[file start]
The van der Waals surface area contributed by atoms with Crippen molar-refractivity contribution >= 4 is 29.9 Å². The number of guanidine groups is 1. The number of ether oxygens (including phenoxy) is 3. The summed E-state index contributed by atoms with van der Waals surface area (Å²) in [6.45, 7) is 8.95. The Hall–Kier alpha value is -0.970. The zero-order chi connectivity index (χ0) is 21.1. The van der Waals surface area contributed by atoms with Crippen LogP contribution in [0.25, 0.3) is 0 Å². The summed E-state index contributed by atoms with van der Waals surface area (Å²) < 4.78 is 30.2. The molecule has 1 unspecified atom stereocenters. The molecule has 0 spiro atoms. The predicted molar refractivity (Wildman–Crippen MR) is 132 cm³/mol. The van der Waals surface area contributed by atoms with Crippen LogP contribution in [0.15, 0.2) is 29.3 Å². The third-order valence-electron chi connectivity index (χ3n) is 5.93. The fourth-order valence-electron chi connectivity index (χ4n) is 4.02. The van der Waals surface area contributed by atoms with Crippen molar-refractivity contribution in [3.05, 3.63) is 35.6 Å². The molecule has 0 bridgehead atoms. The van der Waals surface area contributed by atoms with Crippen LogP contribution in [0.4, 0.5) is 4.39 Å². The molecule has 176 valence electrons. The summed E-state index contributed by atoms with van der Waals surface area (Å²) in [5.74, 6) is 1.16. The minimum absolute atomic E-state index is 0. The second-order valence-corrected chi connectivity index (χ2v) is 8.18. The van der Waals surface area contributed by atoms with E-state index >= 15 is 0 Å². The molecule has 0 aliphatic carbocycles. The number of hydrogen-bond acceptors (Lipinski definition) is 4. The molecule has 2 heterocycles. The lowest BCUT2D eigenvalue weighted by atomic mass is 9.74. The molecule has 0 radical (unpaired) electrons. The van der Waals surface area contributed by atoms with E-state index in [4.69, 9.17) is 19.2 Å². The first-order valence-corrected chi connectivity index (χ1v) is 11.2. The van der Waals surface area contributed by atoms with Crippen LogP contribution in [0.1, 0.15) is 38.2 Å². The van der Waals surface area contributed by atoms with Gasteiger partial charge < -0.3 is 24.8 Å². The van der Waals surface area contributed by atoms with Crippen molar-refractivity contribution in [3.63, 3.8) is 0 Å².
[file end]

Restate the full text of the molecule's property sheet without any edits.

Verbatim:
The van der Waals surface area contributed by atoms with Crippen molar-refractivity contribution >= 4 is 29.9 Å². The number of guanidine groups is 1. The number of ether oxygens (including phenoxy) is 3. The summed E-state index contributed by atoms with van der Waals surface area (Å²) in [6.45, 7) is 8.95. The Hall–Kier alpha value is -0.970. The zero-order chi connectivity index (χ0) is 21.1. The van der Waals surface area contributed by atoms with Crippen LogP contribution in [0.25, 0.3) is 0 Å². The summed E-state index contributed by atoms with van der Waals surface area (Å²) < 4.78 is 30.2. The molecule has 1 unspecified atom stereocenters. The molecule has 0 spiro atoms. The predicted molar refractivity (Wildman–Crippen MR) is 132 cm³/mol. The van der Waals surface area contributed by atoms with Crippen LogP contribution in [0.15, 0.2) is 29.3 Å². The third-order valence-electron chi connectivity index (χ3n) is 5.93. The fourth-order valence-electron chi connectivity index (χ4n) is 4.02. The van der Waals surface area contributed by atoms with Crippen molar-refractivity contribution in [3.05, 3.63) is 35.6 Å². The molecule has 0 bridgehead atoms. The van der Waals surface area contributed by atoms with Crippen LogP contribution in [0.4, 0.5) is 4.39 Å². The molecule has 176 valence electrons. The summed E-state index contributed by atoms with van der Waals surface area (Å²) in [5.74, 6) is 1.16. The minimum absolute atomic E-state index is 0. The second-order valence-corrected chi connectivity index (χ2v) is 8.18. The van der Waals surface area contributed by atoms with E-state index >= 15 is 0 Å². The molecule has 0 aliphatic carbocycles. The number of hydrogen-bond acceptors (Lipinski definition) is 4. The molecule has 2 heterocycles. The lowest BCUT2D eigenvalue weighted by atomic mass is 9.74. The molecule has 0 radical (unpaired) electrons. The van der Waals surface area contributed by atoms with E-state index in [4.69, 9.17) is 19.2 Å². The first-order valence-corrected chi connectivity index (χ1v) is 11.2. The van der Waals surface area contributed by atoms with Crippen LogP contribution in [0.1, 0.15) is 38.2 Å². The van der Waals surface area contributed by atoms with Gasteiger partial charge < -0.3 is 24.8 Å². The van der Waals surface area contributed by atoms with Crippen molar-refractivity contribution in [3.63, 3.8) is 0 Å².